15.4.2: Anthropogenic Sources of Greenhouse Gases

    Anthropogenic emissions of greenhouse gases have increased since pre-industrial times due to global economic growth and population growth. Atmospheric concentrations of the leading greenhouse gas, carbon dioxide, are at unprecedented levels that haven’t been observed in at least the last 800,000 years [6]. The pre-industrial level of carbon dioxide was at about 278 parts per million (ppm). As of 2016, carbon dioxide was, for the first time, above 400 ppm for the entirety of the year. Measurements of atmospheric carbon at the Mauna Loa Carbon Dioxide Observatory show a continuous increase since 1957 when the observatory was established from 315 ppm to over 410 ppm in 2017. The daily reading today can be seen at Daily CO2. Based on the ice core record over the past 800,000 years, carbon dioxide ranged from about 185 ppm during ice ages to 300 ppm during warm times [52]. View the data-accurate NOAA animation below of carbon dioxide trends over the last 800,000 years.

    Figure \(\PageIndex{1}\): Total anthropogenic greenhouse gas (GHG) emissions from economic sectors in 2010. The circle shows the shares of direct GHG emissions (in % of total anthropogenic GHG emissions) from five economic sectors in 2010. The pull-out shows how shares of indirect CO2 emissions (in % of total anthropogenic GHG emissions) from electricity and heat production are attributed to sectors of final energy use. AFOLU is agriculture, forestry, and other land use (Source: Pachauri et al. 2014).

    What is the source of these anthropogenic greenhouse gas emissions? Fossil fuel combustion and industrial processes contributed 78% of all emissions since 1970. Sectors of the economy responsible for most of this include electricity and heat production (25%); agriculture, forestry, and land use (24%); industry (21%); transportation including automobiles (14%); other energy production (9.6%); and buildings (6.4%) [6]. More than half of greenhouse gas emissions have occurred in the last 40 years (Figure 1.5 p.45 of [6] and 40% of these emissions have stayed in the atmosphere. Unfortunately, despite scientific consensus, efforts to mitigate climate change require political action.  Despite the growing amount of climate change concern, mitigation efforts, legislation, and international agreements have reduced emissions in some places, yet the continued economic growth of the less developed world has increased global greenhouse gas emissions. In fact, the time between 2000 and 2010 saw the largest increases since 1970 [6].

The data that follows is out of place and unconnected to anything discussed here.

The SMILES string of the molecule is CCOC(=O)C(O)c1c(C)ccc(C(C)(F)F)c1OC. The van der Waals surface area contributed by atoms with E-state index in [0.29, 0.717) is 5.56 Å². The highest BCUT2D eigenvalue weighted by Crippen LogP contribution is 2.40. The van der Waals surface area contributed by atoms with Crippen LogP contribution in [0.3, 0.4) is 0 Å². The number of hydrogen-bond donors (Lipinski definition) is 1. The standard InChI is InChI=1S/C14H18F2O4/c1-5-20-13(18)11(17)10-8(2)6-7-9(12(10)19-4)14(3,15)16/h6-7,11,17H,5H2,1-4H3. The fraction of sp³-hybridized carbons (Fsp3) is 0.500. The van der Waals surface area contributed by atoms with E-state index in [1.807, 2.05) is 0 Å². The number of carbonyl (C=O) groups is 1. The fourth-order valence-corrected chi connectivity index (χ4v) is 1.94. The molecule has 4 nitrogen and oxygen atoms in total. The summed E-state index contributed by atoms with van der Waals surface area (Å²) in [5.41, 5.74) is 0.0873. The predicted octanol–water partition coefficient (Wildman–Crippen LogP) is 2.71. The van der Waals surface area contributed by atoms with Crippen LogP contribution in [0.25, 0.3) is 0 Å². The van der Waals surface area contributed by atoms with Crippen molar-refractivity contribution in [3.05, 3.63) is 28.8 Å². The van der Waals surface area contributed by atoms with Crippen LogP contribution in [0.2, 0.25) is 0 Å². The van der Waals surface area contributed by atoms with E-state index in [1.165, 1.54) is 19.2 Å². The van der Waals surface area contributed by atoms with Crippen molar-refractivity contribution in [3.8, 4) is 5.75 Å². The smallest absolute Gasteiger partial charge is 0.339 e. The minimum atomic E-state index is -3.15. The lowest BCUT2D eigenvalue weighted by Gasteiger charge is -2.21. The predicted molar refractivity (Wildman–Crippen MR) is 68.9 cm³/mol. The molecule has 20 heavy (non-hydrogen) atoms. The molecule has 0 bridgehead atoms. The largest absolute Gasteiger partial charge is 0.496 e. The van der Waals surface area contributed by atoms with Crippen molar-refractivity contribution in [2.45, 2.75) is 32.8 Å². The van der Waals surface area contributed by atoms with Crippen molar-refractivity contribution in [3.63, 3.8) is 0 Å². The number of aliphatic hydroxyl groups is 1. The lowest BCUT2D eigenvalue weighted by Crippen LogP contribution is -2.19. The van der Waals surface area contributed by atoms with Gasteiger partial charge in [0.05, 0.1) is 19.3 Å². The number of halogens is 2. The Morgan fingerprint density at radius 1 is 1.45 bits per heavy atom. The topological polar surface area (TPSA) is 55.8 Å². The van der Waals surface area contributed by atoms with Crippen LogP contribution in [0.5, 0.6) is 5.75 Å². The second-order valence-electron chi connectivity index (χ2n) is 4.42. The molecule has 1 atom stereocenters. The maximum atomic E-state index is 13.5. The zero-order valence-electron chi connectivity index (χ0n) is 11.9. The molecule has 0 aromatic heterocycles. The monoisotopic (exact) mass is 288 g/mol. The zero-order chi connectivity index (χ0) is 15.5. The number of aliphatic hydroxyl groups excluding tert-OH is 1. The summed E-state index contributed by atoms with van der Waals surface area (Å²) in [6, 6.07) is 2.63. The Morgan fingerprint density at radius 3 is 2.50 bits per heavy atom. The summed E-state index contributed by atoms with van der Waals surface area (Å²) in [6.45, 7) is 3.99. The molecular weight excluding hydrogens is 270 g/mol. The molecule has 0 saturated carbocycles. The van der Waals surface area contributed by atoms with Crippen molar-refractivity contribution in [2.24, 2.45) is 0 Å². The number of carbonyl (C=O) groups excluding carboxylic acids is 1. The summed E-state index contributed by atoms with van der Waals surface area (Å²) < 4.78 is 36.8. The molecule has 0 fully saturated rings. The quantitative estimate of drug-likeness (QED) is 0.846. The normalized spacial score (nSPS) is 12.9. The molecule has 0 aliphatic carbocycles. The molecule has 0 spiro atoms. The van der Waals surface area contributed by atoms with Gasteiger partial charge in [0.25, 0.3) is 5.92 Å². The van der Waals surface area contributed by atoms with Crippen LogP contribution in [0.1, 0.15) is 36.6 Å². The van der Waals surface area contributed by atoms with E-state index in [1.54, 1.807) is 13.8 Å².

Graph shows carbon emissions from fossil fuel combustion increase notable around 1950 and continue to increase consistently until the graph ends in 2011.
    Figure \(\PageIndex{1}\): Annual global anthropogenic carbon dioxide (CO2) emissions in gigatonne of CO2-equivalent per year (GtCO2/yr) from fossil fuel combustion, cement production and flaring, and forestry and other land use, 1850–2011. Cumulative emissions and their uncertainties are shown as bars and whiskers.